You may also be able to watch the sale on a live stream, and you often have the option of setting your bidding limit. That might take away some of the fun … but you will appreciate it.

REMINDER: As auction houses sometimes only release details about the properties coming up at auction a matter of weeks before the actual auction event, this gives the auction a very short shelf life. This means that all the due diligence from your side of things must be done quickly and efficiently.

The whole process is smoother and easier

From electronic payment methods, through to online solicitors, legal packs and even mortgage offers, there are now specific financial technology (fintech) products aimed at the property auction market – enabling a quicker and more targeted response to the auction buying process. Every part of the auction property buying process is faster and smoother due to technology.

You can use your auction app to register and bid, chat on a forum with other investors to get great tips, explore the property and the surrounding area with Google maps, find online images from websites like and Rightmove and discover auctions near you with aggregate auction house sites.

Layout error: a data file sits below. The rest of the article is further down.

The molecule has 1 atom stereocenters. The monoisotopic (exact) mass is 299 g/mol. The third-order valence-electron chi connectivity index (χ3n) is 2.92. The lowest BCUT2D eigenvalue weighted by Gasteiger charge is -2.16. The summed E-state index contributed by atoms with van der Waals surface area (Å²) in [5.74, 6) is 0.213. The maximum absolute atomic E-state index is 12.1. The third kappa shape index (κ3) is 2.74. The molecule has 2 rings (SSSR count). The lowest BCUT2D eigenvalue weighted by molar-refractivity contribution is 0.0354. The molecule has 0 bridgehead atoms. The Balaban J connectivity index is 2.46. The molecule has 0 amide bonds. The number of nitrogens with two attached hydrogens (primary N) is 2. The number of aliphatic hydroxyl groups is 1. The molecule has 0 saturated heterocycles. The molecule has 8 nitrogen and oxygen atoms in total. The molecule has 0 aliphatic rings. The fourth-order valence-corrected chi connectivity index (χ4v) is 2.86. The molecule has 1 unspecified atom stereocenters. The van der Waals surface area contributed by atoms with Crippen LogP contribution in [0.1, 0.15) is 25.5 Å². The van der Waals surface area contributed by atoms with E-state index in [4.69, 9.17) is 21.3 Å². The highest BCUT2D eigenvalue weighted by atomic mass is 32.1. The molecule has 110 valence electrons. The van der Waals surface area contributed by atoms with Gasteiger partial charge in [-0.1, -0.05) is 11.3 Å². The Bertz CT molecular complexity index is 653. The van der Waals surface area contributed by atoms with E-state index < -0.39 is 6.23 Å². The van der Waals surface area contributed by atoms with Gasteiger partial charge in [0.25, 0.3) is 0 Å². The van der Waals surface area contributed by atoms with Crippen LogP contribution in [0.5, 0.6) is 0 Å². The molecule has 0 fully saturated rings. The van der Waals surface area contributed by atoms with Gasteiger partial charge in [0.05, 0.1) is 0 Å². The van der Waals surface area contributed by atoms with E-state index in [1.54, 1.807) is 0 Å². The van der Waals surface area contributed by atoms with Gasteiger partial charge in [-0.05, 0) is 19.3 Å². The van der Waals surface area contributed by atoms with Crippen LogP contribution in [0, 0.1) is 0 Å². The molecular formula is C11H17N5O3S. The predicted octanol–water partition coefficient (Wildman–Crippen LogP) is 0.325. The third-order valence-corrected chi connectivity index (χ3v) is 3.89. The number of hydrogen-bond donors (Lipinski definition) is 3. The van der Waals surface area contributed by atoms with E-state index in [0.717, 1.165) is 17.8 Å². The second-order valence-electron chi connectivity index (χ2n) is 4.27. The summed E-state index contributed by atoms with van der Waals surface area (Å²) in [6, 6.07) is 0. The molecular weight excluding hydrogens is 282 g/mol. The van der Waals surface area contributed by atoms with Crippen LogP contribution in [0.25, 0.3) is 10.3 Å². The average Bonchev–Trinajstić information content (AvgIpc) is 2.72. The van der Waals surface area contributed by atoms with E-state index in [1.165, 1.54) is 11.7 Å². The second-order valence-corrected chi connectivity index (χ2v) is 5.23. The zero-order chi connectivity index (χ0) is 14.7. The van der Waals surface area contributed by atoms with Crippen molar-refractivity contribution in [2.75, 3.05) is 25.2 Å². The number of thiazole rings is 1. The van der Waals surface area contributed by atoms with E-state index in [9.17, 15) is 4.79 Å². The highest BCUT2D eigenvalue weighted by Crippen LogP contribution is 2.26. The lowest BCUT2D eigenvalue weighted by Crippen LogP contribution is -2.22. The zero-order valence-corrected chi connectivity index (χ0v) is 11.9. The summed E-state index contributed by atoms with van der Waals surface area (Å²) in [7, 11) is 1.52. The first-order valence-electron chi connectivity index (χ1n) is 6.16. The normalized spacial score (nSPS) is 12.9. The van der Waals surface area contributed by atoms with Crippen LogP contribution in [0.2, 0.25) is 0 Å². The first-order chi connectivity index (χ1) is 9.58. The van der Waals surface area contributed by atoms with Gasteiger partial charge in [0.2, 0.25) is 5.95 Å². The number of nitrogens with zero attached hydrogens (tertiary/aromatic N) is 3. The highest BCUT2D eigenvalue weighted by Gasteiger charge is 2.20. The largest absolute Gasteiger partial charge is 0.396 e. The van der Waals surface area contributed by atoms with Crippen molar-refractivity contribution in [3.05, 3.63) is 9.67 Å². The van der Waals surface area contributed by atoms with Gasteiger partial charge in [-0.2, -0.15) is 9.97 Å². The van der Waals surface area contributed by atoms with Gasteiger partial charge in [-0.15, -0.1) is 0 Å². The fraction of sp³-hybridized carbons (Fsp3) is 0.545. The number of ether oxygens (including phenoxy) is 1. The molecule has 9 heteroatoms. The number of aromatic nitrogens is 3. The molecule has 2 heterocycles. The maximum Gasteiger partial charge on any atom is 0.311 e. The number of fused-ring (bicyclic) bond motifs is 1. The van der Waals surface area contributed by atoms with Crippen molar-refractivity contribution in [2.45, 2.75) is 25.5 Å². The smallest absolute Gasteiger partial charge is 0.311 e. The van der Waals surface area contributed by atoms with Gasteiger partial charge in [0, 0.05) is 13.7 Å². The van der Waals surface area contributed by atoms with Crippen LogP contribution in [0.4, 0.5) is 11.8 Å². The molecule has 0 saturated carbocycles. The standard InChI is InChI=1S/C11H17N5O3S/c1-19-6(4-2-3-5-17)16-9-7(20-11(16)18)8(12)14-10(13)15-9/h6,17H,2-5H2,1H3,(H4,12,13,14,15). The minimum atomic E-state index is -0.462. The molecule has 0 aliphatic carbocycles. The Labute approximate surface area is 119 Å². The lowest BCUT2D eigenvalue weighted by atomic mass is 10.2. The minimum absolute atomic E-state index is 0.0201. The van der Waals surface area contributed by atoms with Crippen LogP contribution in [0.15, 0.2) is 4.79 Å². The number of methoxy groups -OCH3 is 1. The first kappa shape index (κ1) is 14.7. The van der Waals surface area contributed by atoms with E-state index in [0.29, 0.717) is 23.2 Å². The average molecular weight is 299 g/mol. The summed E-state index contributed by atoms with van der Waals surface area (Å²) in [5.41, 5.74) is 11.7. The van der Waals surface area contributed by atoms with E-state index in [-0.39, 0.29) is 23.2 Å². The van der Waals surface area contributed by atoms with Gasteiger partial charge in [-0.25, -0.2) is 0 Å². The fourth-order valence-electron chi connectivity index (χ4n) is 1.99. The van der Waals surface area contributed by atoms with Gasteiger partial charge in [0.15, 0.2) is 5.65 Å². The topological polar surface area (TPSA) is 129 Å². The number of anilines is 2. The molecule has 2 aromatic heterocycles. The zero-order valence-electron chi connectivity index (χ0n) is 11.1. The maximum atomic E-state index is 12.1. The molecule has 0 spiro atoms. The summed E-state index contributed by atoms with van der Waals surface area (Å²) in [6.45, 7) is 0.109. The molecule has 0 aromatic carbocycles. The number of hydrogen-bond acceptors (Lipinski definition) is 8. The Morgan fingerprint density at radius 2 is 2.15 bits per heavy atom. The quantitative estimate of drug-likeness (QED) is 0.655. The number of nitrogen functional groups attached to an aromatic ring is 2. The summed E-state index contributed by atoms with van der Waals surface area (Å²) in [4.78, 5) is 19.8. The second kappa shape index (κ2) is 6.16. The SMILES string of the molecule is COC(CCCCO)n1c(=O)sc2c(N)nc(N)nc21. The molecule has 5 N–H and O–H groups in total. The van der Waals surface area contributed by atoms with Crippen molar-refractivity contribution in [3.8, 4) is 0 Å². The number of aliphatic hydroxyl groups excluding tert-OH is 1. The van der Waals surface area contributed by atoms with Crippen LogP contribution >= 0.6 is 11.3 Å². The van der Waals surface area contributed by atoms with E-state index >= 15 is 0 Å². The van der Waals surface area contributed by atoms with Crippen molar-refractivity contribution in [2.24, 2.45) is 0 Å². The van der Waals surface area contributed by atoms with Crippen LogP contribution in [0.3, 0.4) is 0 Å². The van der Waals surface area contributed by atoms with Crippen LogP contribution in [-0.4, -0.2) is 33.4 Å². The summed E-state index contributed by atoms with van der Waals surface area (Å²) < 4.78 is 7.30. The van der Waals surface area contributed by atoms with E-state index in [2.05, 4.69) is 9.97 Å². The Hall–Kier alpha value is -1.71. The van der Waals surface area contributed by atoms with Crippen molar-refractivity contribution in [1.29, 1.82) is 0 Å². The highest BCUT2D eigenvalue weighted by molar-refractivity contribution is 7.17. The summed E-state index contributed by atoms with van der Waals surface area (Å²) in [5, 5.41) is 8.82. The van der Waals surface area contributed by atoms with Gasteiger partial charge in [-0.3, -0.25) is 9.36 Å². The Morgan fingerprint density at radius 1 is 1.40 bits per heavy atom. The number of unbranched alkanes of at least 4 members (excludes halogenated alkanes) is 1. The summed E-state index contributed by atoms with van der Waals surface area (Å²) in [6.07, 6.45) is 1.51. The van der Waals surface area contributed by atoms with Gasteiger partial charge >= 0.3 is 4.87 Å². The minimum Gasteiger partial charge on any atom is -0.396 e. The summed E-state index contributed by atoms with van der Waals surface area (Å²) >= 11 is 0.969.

Technology just makes things better, and auctions are no exception.

Tech and compliance

Speaking to Max Mason head of online-only property auction house, he says the main uses for technology in the property auction space right now and for the foreseeable future will be around compliance (AML- anti-money laundering and KYC – know your customer) and using data.

In terms of compliance, he wants to see the HMRC issue more clear guidelines so the industry can respond and implement a standard code of practice.  This could then open the door for more fintech based AML uses such as geo location, and biometric checks which provide a greater level of security. 

For data, Mason says this will allow the company to use its predictive AI tool to better understand and predict the outcomes before an auction happens and how likely a lot is to sell ahead of time.  This is still in its early stages. But with more data, comes more learning for the tool, which will improve its accuracy.

Tech and data